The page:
Wednesday, November 01, 2006
One of my favorite bumper stickers reads: "Life is not a dress rehearsal." In that case, we are smack dab in the middle of an extraordinary play in progress. I know the plot outline, but the actors always are prone to improvisation and there's no telling how the play will end.
In case you came in late to the show, the previous act related the drama of selling a Queen Anne Victorian in Maine. By the end of the act, the house was indeed sold, and the curtain came down as one family tenderly said goodbye and another family took their place. Compelling drama has always made effective use of entrances and exits.
We are now officially homeless - that is, we have no address. Our Victorian changed hands yesterday, and so I told our daughter Rachel, with whom we live now until our new house is ready, that we are completely dependent on her and her husband for sustenance, shelter, and showers.
As hard as it is for me to believe, some people actually never get attached to their houses. They can stay one month or ten years - and they never feel sad about leaving. My supervisor is like that. When she left her house of twenty years or so, I considered taking a beautiful photo of her house and having it framed for her. I had the foresight to quiz her as to her emotions, and boy, was I glad. I learned she couldn't care less about leaving her home, and I had to find a more suitable gift.
I, on the other hand, have plenty of pictures of our lovely Victorian. I took pictures from the first time I saw it. In the twelve ensuing years, I have taken many, many more. I've been blogging for almost two years about it, since it is an integral part of our attempt to downsize and simplify.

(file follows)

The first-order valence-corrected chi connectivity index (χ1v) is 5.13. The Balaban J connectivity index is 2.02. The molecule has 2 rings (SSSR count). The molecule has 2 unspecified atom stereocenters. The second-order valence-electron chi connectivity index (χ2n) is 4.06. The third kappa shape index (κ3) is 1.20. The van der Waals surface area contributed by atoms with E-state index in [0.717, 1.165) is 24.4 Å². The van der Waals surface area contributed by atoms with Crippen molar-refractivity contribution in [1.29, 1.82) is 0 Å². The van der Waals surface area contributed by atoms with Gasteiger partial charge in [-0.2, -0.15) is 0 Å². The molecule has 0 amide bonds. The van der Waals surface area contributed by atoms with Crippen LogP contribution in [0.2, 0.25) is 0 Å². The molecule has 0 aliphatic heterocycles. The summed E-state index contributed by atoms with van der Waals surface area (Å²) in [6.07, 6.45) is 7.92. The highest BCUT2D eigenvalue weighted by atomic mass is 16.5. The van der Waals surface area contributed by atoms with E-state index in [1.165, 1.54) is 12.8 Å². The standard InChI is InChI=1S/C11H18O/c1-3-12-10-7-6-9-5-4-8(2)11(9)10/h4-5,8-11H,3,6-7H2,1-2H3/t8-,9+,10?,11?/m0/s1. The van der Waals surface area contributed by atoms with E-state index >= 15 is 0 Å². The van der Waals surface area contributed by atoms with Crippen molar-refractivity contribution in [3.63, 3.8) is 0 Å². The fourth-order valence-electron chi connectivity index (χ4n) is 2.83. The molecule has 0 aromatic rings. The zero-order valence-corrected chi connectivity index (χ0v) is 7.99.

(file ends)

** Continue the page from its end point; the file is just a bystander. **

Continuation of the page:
Rachel and Matt tried to remind me that it wasn't the house so much as it was the memories that I didn't want to lose. In a way, that is true, but the hard part is that the house has interwoven itself with our memories in such a way that it would be as difficult to separate them as it would be to separate the threads in a blanket. The house will live in our collective memory with plenty of photographs to refresh that memory, for the years will pass and the memory will fade of what color the trim was, or what the pattern in the stairway runner looked like. The important things will always be carried in our hearts.
I can't complain. The family who bought our house fell in love with it, too, so they will take good care of it and change things about it to suit them. That's as it should be. For a couple of months, that family shared the stage with us in a scene, then left to continue their own play. Meanwhile, the curtain drops and we are preparing for the next act. It promises to contain all the excitement, laughter, and - yes - melancholy that are always the staple ingredients for this play we call life. Don't even think of getting up and leaving the theater; I hear the next act will be a doozy.